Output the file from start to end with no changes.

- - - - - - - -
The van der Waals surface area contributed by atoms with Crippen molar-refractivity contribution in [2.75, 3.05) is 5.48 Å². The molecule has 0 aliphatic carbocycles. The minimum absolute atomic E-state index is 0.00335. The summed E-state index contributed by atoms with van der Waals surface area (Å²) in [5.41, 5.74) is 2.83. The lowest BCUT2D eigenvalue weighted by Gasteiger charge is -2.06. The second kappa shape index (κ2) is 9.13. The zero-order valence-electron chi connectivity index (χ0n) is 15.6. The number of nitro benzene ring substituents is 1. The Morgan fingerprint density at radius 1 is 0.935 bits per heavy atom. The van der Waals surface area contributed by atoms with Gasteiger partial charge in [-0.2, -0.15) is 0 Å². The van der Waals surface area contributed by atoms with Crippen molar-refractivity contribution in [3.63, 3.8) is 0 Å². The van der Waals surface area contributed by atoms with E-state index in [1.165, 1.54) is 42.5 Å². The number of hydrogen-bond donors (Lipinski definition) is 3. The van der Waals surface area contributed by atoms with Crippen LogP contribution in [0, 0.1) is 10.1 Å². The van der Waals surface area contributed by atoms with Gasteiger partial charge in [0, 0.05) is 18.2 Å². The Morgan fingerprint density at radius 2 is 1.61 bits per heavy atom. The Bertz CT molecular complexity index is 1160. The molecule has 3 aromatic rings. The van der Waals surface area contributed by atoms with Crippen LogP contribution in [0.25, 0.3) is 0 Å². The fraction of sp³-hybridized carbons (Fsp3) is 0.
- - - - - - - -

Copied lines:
The van der Waals surface area contributed by atoms with Crippen molar-refractivity contribution in [2.75, 3.05) is 5.48 Å². The molecule has 0 aliphatic carbocycles. The minimum absolute atomic E-state index is 0.00335. The summed E-state index contributed by atoms with van der Waals surface area (Å²) in [5.41, 5.74) is 2.83. The lowest BCUT2D eigenvalue weighted by Gasteiger charge is -2.06. The second kappa shape index (κ2) is 9.13. The zero-order valence-electron chi connectivity index (χ0n) is 15.6. The number of nitro benzene ring substituents is 1. The Morgan fingerprint density at radius 1 is 0.935 bits per heavy atom. The van der Waals surface area contributed by atoms with Gasteiger partial charge in [-0.2, -0.15) is 0 Å². The van der Waals surface area contributed by atoms with Crippen molar-refractivity contribution in [3.63, 3.8) is 0 Å². The van der Waals surface area contributed by atoms with E-state index in [1.165, 1.54) is 42.5 Å². The number of hydrogen-bond donors (Lipinski definition) is 3. The van der Waals surface area contributed by atoms with Crippen LogP contribution in [0, 0.1) is 10.1 Å². The van der Waals surface area contributed by atoms with Gasteiger partial charge in [0, 0.05) is 18.2 Å². The Morgan fingerprint density at radius 2 is 1.61 bits per heavy atom. The Bertz CT molecular complexity index is 1160. The molecule has 3 aromatic rings. The van der Waals surface area contributed by atoms with Crippen LogP contribution in [0.25, 0.3) is 0 Å². The fraction of sp³-hybridized carbons (Fsp3) is 0.